Friday, December 9, 2011

Colton Harris-Moore Sentencing Part 1

The TV production trucks have reserved parking outside the courthouse, the live pool camera will be set up in the courtroom, the Island County Sheriff’s Office is ready to seal off a four-by-two block perimeter around the government buildings… After six months of delays while attorneys negotiated a complex plea deal, Colton Harris-Moore will finally have his day in a Washington State superior court.

On Friday, December 16, Colt will face three prosecutors, 32 felony charges, and some of the local victims from his headline-grabbing, nearly 27-month run as a fugitive. He’ll also be square in the sights of many cameras inside the courtroom—and Colt has a severe dislike of what he calls the “paparazzi.”

Unlike his federal plea hearing, this will be an all-in-one event. The prosecutors from Island, San Juan and Snohomish Counties will present the plea deal to the judge, and Colt is expected to accept its parameters. Randy Gaylord, prosecutor from up here in San Juan County, will have the highest number of counts against Colt, but the most serious single charge comes out of Snohomish, where authorities say Colt stole a .22 Jennings pistol from a house in Granite Falls. Colt carried it here to Orcas Island, where it was found at an airplane hangar he’d been hiding in.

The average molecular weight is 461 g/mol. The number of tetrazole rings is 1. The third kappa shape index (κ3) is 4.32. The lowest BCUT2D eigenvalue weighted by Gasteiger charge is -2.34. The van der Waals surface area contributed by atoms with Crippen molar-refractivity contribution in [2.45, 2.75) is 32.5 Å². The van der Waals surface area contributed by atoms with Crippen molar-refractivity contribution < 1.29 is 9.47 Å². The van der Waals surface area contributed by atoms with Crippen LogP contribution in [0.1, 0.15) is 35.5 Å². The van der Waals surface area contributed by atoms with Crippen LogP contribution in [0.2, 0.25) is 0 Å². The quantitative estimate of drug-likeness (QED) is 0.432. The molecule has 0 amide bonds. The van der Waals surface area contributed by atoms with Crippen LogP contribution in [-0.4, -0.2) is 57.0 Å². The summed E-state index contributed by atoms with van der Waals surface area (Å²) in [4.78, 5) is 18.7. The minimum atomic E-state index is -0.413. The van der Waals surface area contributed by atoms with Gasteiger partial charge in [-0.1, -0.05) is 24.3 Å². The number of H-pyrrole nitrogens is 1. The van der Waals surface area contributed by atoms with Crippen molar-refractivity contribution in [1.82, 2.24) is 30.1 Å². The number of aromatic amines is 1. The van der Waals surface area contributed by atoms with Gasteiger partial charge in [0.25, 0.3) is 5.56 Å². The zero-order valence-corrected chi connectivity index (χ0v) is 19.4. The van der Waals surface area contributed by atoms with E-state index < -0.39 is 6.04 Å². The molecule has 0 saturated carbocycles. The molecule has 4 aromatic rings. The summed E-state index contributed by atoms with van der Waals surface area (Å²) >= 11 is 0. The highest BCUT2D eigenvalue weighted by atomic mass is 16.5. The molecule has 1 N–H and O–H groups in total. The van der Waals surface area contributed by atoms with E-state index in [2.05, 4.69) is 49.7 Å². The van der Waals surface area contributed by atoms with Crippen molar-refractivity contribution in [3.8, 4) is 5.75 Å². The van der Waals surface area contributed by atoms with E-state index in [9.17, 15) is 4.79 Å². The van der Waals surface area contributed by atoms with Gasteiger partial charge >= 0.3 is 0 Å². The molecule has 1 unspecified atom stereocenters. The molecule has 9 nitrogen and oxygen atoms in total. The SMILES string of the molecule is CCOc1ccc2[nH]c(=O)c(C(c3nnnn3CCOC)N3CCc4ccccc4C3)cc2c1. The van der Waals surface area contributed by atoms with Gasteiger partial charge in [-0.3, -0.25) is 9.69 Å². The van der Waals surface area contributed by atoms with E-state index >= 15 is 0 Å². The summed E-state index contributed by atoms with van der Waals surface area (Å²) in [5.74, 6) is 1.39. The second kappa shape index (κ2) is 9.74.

During his time on the run, some of Colt’s friends – and then some of the fans he attracted – pleaded with him not to mess around with guns because that would make it much more likely he or someone else would wind up dead. Secondary to the danger was the knowledge of how strict the courts are when it comes to gunplay. On a spree that included five planes, nearly a dozen boats, and at least eight cars and trucks, it’s that one cheap handgun that will now keep Colt in prison the longest. (Colt also carried guns across the Canadian border, and had one in his hand when he was caught in the Bahamas.) 
Colt has been in contact, via email and phone, with a number of friends and acquaintances. He consistently expresses remorse for the pain he caused his victims. He’s been actively involved in his defense, and will presumably express that remorse in court. The plea deal is set, but that doesn’t mean Colt knows his sentence yet. The judge still has a lot of discretion.

Continued in Sentencing Part 2

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